May 27, 2019

Twins show no mercy against weaker teams. Now, can they beat the good teams?

These are the best of times to be a Twins fan.

After their shutout win over the Chicago White Sox on Sunday, the Twins are now 20 games over .500, 11-1 in their last 12 games and they have a 10-game lead on the second-place Cleveland Indians. They also just completed a second consecutive sweep. Can it get any better? We’re about to find out.

One reason the Twins are riding high is that they are beating up some pretty weak teams. The Seattle Mariners are in a dreadful tailspin, the Los Angeles Angels of Anaheim have one of the best players in baseball and still can’t win, and the South Siders are rebuilding. So, it’s no surprise that the Twins powered through all three teams with ease. But now the Twins are going to get their first serious test of the season. First up, the Milwaukee Brewers, who come to town Monday. And then the Twins hit the road to play those sneaky-good Tampa Bay Rays, followed by a road series against the Indians.

The Brewers, like the Twins, can score runs, too, in large part because of Christian Yelich, the defending National League MVP. He’s in MVP form this year, too, with 21 home runs. Meanwhile, the Rays have the best pitching in the American League with a team ERA of 2.97, according to, and although the Indians are struggling, I don’t expect them to rollover and play dead. If the Twins play all three teams well, they are very much for real.

Michael Pineda gets the ball on Monday.

Extra innings…

-The Twins are 36-16.

-The Twins shut out the Pale Hose on Sunday, 7-0. Eddie Rosario and Max Kepler both hit three-run bombs and Jake Odorizzi improved to 7-2 after he struck out nine over five-plus innings. He also lowered his ERA to an impressive 2.16. Reliever Tyler Duffey impressed as well after he struck out six in two innings.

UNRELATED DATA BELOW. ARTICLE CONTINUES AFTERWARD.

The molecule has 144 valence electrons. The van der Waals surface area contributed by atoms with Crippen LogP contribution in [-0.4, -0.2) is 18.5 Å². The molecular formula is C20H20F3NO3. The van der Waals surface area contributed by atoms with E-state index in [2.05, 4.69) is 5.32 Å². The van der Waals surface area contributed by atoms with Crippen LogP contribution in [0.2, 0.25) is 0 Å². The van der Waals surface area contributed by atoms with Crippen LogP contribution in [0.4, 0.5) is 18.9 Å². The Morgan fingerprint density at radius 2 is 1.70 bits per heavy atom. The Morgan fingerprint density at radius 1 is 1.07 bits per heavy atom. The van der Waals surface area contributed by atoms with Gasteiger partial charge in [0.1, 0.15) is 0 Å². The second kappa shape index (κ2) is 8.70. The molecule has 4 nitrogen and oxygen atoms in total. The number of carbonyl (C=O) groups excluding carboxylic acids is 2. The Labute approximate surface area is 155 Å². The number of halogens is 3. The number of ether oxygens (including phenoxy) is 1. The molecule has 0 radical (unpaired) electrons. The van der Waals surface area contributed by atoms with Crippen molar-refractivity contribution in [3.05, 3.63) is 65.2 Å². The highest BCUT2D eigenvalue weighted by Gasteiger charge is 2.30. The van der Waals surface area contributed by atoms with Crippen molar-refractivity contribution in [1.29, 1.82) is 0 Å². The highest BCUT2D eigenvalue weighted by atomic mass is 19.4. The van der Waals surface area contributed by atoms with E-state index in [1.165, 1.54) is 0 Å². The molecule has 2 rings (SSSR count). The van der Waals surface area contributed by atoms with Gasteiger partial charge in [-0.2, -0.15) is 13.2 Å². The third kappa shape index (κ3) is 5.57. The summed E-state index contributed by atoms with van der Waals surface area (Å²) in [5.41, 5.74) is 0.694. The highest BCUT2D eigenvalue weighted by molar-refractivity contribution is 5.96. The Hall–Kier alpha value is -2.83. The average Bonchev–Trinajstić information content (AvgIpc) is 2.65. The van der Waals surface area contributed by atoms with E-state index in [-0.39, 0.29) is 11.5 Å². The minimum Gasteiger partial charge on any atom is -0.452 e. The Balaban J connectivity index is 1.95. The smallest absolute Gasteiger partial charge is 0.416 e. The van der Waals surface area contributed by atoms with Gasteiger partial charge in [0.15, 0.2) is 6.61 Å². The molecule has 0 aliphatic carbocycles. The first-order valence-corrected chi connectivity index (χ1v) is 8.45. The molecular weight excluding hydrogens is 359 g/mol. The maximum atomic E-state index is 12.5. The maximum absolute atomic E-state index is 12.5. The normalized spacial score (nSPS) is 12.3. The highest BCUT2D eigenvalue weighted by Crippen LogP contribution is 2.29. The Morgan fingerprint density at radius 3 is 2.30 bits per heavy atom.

-Great baseball and good weather means Target Field had back-to-back sellouts, according to the team. About 39,900 attended Sunday’s game.


Hi, I’m Rolf Boone, Twins fan.

I became a fan of the Minnesota Twins after a friendly wager in the early 1980s. I survived Ron Davis, the meltdown in Cleveland, Phil Bradley at the Kingdome and then marveled at a rising generation of stars and two World Series wins in 1987 and 1991. Brad Radke made the 1990s bearable, while Kirby Puckett’s eye injury, exit from the game and eventual death made it almost too much to bear. The new century ushered in more talent — Joe Mauer, Johan Santana, Joe Nathan, Torii Hunter, Justin Morneau — and consecutive seasons of playoff baseball, followed by consecutive seasons of losing baseball. A winning season returned in 2015. So here we are. Go Twins.